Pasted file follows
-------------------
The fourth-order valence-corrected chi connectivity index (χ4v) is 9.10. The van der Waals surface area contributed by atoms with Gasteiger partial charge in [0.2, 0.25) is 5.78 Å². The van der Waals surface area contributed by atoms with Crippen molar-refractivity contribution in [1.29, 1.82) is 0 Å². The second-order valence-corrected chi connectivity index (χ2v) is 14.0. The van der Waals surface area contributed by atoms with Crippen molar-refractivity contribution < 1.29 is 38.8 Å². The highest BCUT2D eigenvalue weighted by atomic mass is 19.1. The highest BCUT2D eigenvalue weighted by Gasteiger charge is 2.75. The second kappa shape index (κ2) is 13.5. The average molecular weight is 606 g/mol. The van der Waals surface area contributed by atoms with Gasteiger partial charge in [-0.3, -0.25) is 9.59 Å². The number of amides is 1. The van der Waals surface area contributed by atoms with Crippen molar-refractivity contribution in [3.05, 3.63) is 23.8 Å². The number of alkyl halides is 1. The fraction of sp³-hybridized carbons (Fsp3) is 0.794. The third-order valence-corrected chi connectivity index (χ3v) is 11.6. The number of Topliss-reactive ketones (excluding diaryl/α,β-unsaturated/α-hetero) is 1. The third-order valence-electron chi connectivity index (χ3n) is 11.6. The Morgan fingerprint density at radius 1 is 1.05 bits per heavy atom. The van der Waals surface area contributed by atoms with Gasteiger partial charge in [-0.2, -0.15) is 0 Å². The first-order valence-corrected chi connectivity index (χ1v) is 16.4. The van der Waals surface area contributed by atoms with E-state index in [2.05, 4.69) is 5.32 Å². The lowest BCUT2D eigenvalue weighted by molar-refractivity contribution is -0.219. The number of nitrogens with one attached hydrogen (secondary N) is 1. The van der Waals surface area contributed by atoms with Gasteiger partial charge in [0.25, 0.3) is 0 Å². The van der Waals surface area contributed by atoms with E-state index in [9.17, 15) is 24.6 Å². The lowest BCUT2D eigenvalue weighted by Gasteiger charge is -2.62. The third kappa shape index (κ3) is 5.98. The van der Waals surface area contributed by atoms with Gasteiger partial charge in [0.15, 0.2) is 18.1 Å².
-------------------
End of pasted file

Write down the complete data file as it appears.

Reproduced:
The fourth-order valence-corrected chi connectivity index (χ4v) is 9.10. The van der Waals surface area contributed by atoms with Gasteiger partial charge in [0.2, 0.25) is 5.78 Å². The van der Waals surface area contributed by atoms with Crippen molar-refractivity contribution in [1.29, 1.82) is 0 Å². The second-order valence-corrected chi connectivity index (χ2v) is 14.0. The van der Waals surface area contributed by atoms with Crippen molar-refractivity contribution < 1.29 is 38.8 Å². The highest BCUT2D eigenvalue weighted by atomic mass is 19.1. The highest BCUT2D eigenvalue weighted by Gasteiger charge is 2.75. The second kappa shape index (κ2) is 13.5. The average molecular weight is 606 g/mol. The van der Waals surface area contributed by atoms with Gasteiger partial charge in [-0.3, -0.25) is 9.59 Å². The number of amides is 1. The van der Waals surface area contributed by atoms with Crippen molar-refractivity contribution in [3.05, 3.63) is 23.8 Å². The number of alkyl halides is 1. The fraction of sp³-hybridized carbons (Fsp3) is 0.794. The third-order valence-corrected chi connectivity index (χ3v) is 11.6. The number of Topliss-reactive ketones (excluding diaryl/α,β-unsaturated/α-hetero) is 1. The third-order valence-electron chi connectivity index (χ3n) is 11.6. The Morgan fingerprint density at radius 1 is 1.05 bits per heavy atom. The van der Waals surface area contributed by atoms with Gasteiger partial charge in [-0.2, -0.15) is 0 Å². The first-order valence-corrected chi connectivity index (χ1v) is 16.4. The van der Waals surface area contributed by atoms with E-state index in [2.05, 4.69) is 5.32 Å². The lowest BCUT2D eigenvalue weighted by molar-refractivity contribution is -0.219. The number of nitrogens with one attached hydrogen (secondary N) is 1. The van der Waals surface area contributed by atoms with Gasteiger partial charge in [0.25, 0.3) is 0 Å². The van der Waals surface area contributed by atoms with E-state index in [9.17, 15) is 24.6 Å². The lowest BCUT2D eigenvalue weighted by Gasteiger charge is -2.62. The third kappa shape index (κ3) is 5.98. The van der Waals surface area contributed by atoms with Gasteiger partial charge in [0.15, 0.2) is 18.1 Å².